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UCD supported 'ADHD in Adults' app is launched

Posted 10 November 2022

(opens in a new window)new app for people with ADHD in Ireland providing real-time information as well as resources such as meditations and a 'mindful breaks' features has been launched.

The (opens in a new window)'ADHD in Adults' app is a partnership between the (opens in a new window)HSE ADHD in Adults National Clinical Programme, (opens in a new window)ADHD Ireland, and the UCD School of Psychology.

“The app has been developed, based on current research evidence, to provide a wide range of ways for people to manage their own ADHD,” said (opens in a new window)Professor Jessica Bramham, UCD School of Psychology.

“There are now so many more options that can be adapted for the specific needs and preferences of an individual.”

The new app provides information to its users about ADHD, as well as their family and friends, and offers various useful tips and mediations, which vary in length from 30 seconds to 3 minutes, to help deal with different topics such as focus, difficult thoughts and self-compassion.

Speaking at its launch, HSE National Clinical Lead Dr Margo Wrigley said the app was developed "following extensive research and consultation with the ADHD community in Ireland."

“It is clear that it can be overwhelming and stressful for people with ADHD when trying to find accurate support information and resources online.

“The app was developed in collaboration with our partners in direct response to that need. We aim to bridge this information gap in a way that is accessible to all those who need it through their smartphones.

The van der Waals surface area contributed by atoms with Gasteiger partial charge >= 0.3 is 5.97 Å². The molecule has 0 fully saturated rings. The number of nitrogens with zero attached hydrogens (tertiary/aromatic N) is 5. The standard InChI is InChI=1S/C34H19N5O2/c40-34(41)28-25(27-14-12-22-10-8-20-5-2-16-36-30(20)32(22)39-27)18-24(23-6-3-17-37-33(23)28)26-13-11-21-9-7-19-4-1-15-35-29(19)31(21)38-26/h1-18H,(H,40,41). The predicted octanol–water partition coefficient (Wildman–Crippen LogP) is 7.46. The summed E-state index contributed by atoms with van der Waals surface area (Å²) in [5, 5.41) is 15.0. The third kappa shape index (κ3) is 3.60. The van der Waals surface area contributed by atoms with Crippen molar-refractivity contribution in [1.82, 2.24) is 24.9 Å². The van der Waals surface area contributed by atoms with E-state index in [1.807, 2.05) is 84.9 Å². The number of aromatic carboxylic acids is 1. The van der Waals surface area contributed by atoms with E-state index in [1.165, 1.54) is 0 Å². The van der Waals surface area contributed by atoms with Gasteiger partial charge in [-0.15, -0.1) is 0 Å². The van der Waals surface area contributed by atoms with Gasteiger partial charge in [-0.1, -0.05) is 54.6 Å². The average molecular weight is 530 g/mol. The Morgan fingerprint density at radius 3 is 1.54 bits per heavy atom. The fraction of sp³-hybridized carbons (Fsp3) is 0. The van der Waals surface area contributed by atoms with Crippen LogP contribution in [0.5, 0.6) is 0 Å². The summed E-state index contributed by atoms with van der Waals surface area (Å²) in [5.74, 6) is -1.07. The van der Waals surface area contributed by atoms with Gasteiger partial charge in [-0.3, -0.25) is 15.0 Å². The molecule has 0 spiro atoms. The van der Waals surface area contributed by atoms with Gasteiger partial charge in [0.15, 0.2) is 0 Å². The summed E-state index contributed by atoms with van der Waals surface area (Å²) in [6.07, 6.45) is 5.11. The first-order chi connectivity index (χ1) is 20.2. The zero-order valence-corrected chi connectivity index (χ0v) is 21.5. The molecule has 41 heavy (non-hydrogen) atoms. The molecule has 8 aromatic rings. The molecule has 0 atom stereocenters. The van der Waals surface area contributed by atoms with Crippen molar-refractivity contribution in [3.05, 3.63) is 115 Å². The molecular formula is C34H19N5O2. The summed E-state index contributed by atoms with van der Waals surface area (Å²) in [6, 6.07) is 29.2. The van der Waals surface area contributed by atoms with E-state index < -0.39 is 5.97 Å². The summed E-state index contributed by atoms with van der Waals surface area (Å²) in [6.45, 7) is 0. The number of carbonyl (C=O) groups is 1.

“The app provides self-care and signposting information regarding adult ADHD. It is important to note that is not a treatment programme or a replacement for medical advice and care,” they added.

The 'ADHD in Adults' app is designed to help those:

  • who think they may have ADHD;
  • diagnosed with ADHD and seeking further information;
  • diagnosed with ADHD as children and requiring on-going treatment as adults;
  • attending mental health services in whom ADHD has not been recognised;
  • and family and friends of adults with ADHD.

ADHD impacts approximately 2.5% of the adult population in Ireland, and a lack of knowledge about the neurodevelopmental disorder can contribute to feelings of distress and difficulty in seeking and accepting a diagnosis, said Ken Kilbride, Chief Executive, ADHD Ireland.

“We are delighted to support the launch of the app which aligns with our mission to make life better for people living with ADHD in Ireland.

“[Its content] was developed based on research conducted by University College Dublin’s School of Psychology with support from ADHD Ireland.”

Adding: “We consulted with adults with ADHD who helped to prioritise and suggest content that would best meet their needs. This research is conducted as part of a larger project that aims to develop and evaluate supports for adults with ADHD.”

Minister for Older People and Mental Health, Mary Butler TD said: “[The app] marks an important milestone in bridging the information gap in a way that is accessible to the ADHD community through their smartphones.

“It will provide timely and accurate information also on the existing services including the referral processes involved as well as information on new services as they become available.

“To date the Department of Health has provided €3.1m in funding to establish Adult ADHD teams with future funding pledged to further show our commitment to adults living with ADHD who require support.”

The 'ADHD in Adults' app can be downloaded from the (opens in a new window)Apple or (opens in a new window)Google app stores.

By: David Kearns, Digital Journalist / Media Officer, UCD University Relations